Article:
At the last minute, Thailand’s telecom regulator has caved in to CAT Telecom’s blackmail demands and granted the state-owned telco a free 20 MHz licence to deploy a 4G network on 1800.
However, the midday announcement did not stop CAT Telecom’s labor union from following through on its threat and filing a motion with the central administrative court at 2 PM for an emergency injunction for today’s auction. No court ruling had been made by the evening and it is likely that the courts will make a decision whether or not to cancel the auction after the auction has already started.
CAT Telecom management celebrated the move and immediately reached out to the auction bidders saying it was open to a strategic partnership with them to develop the 20 MHz ex-Dtac spectrum on the top of the 1800-MHz band it now has permission to use, opening up a new business option for Thailand’s spectrum-starved operators just hours before they enter the bidding room.
If the injunction is granted then partnerships with the two state telcos will be the only way forward for operators.
The NBTC only granted a licence for three years until Dtac’s concession ends in 2018, further complicating matters.
Telecom consultant Allan Rasmussen from Yozzo told TelecomAsia that the regulator was simply kicking the can down the road for another set of regulators and government to deal with the problem under a new set of rules with a new frequency act and a new digital economy act.
Summarizing the latest turn of events, Rasmussen said, “NBTC walks away from the negotiation table with CAT, with exactly what they came for – being able to hold the auctions no matter what, and deal with issues later.
“Questions is however, if the NBTC will be able to deal with issue later, as they are faced with a change in responsibility and setup [with the new digital economy laws]. Even then, NBTC is not exactly known for actually regulating the market.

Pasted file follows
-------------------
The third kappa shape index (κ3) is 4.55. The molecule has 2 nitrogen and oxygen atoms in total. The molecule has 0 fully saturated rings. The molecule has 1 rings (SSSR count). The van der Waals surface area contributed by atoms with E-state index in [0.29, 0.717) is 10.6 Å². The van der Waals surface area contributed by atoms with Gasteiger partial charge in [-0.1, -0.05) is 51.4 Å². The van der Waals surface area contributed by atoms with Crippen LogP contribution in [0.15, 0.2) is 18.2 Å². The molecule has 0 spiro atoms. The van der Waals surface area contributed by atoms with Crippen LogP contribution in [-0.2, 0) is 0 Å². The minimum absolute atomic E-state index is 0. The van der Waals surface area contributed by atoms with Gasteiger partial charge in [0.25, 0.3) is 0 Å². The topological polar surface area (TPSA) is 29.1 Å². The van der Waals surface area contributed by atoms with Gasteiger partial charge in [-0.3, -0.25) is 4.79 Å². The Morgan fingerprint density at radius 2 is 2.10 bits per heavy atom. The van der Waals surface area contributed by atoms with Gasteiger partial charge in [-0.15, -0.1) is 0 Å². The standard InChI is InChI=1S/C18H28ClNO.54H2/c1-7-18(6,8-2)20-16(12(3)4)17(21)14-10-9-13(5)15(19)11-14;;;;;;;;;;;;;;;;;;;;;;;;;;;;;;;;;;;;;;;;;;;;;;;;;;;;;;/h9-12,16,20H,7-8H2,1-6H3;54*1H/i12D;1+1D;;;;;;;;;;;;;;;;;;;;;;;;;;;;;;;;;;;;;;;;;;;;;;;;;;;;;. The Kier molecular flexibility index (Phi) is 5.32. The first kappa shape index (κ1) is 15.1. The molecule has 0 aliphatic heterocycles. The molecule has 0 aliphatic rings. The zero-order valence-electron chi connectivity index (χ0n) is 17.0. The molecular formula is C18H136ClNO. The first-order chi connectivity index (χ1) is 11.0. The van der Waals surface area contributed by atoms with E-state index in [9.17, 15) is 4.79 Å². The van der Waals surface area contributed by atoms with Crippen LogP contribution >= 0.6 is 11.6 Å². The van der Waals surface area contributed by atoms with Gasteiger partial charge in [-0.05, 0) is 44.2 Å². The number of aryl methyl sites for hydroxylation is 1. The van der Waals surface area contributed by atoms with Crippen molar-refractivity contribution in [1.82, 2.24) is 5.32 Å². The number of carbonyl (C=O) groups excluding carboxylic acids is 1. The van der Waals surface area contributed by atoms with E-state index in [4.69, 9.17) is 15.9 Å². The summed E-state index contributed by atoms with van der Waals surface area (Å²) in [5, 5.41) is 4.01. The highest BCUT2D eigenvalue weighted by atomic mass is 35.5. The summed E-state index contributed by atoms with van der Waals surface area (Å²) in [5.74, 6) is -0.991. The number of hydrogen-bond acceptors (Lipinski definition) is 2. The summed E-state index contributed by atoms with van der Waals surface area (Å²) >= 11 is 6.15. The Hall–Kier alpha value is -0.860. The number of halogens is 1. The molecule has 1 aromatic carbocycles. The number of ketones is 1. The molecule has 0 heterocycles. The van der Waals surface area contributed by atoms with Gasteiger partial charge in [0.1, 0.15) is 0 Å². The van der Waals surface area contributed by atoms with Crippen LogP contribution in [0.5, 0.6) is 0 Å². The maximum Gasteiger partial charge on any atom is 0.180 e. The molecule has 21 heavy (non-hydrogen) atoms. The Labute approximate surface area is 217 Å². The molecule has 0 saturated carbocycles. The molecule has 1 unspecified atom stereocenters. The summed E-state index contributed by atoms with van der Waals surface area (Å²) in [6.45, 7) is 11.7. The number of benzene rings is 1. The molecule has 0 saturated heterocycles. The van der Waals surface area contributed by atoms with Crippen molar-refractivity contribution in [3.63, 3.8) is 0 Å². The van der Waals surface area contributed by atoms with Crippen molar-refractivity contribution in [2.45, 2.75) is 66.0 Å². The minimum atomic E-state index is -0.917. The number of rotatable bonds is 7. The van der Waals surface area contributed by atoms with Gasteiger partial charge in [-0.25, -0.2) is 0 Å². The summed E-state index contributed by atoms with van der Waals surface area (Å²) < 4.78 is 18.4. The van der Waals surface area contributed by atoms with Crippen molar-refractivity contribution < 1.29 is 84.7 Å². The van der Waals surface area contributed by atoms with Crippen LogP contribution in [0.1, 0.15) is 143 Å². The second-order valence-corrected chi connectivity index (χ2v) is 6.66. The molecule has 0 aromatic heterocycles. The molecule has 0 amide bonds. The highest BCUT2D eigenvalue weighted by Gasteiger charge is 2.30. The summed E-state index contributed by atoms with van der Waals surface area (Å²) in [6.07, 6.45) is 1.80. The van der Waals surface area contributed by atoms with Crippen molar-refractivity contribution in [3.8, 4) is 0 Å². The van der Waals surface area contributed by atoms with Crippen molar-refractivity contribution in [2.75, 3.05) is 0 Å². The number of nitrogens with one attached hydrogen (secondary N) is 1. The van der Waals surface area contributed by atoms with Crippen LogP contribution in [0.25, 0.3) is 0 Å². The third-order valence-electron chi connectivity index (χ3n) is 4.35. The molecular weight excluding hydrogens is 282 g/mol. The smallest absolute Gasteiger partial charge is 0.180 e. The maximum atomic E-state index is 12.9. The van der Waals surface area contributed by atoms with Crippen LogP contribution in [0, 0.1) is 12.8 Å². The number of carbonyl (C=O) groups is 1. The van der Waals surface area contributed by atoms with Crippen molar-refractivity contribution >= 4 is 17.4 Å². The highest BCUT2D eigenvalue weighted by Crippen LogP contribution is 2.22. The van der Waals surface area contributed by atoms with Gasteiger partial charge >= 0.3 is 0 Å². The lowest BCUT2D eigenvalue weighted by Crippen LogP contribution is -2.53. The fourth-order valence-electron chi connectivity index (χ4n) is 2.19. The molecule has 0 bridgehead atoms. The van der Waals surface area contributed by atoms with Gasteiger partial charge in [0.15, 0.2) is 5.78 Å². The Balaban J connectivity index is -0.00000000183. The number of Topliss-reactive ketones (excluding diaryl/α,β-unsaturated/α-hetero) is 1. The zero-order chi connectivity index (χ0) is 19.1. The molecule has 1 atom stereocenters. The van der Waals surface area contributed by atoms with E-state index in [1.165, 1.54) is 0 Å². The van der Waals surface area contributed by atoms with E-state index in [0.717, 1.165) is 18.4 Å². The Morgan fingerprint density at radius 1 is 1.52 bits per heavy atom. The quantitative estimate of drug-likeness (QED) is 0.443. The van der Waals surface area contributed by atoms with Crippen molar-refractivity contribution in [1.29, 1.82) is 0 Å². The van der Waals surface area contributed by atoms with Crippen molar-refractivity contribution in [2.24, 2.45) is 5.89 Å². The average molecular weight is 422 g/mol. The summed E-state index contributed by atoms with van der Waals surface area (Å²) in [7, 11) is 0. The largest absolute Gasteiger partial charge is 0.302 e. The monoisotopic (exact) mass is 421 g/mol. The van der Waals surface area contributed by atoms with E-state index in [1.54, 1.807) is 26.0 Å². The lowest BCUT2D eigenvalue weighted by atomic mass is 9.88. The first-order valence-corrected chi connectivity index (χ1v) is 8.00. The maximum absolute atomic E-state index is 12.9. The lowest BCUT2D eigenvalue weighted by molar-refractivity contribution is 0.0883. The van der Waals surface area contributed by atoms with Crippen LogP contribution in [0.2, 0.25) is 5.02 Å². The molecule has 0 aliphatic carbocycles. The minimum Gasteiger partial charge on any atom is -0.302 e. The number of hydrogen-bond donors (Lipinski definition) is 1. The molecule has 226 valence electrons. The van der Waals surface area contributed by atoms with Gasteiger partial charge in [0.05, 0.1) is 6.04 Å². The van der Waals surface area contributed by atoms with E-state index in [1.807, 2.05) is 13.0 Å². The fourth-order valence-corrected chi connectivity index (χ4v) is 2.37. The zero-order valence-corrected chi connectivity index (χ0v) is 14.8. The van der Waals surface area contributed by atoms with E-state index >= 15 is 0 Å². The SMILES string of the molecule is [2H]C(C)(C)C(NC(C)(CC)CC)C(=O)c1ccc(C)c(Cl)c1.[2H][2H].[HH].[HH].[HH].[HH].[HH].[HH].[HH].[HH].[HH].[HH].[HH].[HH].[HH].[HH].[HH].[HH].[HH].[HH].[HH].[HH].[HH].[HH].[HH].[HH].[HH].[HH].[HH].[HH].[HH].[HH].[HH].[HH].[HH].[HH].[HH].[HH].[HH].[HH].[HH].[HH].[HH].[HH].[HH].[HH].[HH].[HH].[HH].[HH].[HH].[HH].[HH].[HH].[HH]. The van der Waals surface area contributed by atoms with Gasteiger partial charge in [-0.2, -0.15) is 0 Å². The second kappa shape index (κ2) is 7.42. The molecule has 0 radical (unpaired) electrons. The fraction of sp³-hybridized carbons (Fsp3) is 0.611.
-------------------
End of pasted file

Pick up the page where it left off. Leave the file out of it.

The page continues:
“CAT cannot use a three-year deal for anything. They wanted a piece of steak like TOT (TOT got a free 60 MHz 2300-MHz 4G licence granted by the NBTC but under different terms, ending in 2027), and it looked like NBTC threw them a bone, but in reality, it isn’t even tofu.
“But let’s see. We have witnessed things like this before in Thailand where a few months turns into years or trials into full commercial service,” he said possibly referring to TrueMove’s 850-MHz test network that was unintentionally rolled out nationwide without a license.
Rasmussen said that on balance, given Prime Minister General Prayuth Chanocha’s comments and the need to boost the economy, “I think the auction will go ahead and then in the period after we will see stories and decisions where you and I will scream.”
However, none of that resonated with CAT Telecom’s labor union who followed through with their threat to file for an injunction.
The injunction request was simple, arguing that continuing with the auction today would cause irreparable damage as ownership of 1800-MHz was still pending another lawsuit filed in 2013 at the end of the concession. The request for the injunction simply asked for a delay until the previous lawsuit had been decided.
CAT labor union president Thaworn Pumtien said that if the injunction were not granted and CAT were to win the lawsuit, the damage to the industry would be immense especially to CAT and to the user of CAT’s spectrum.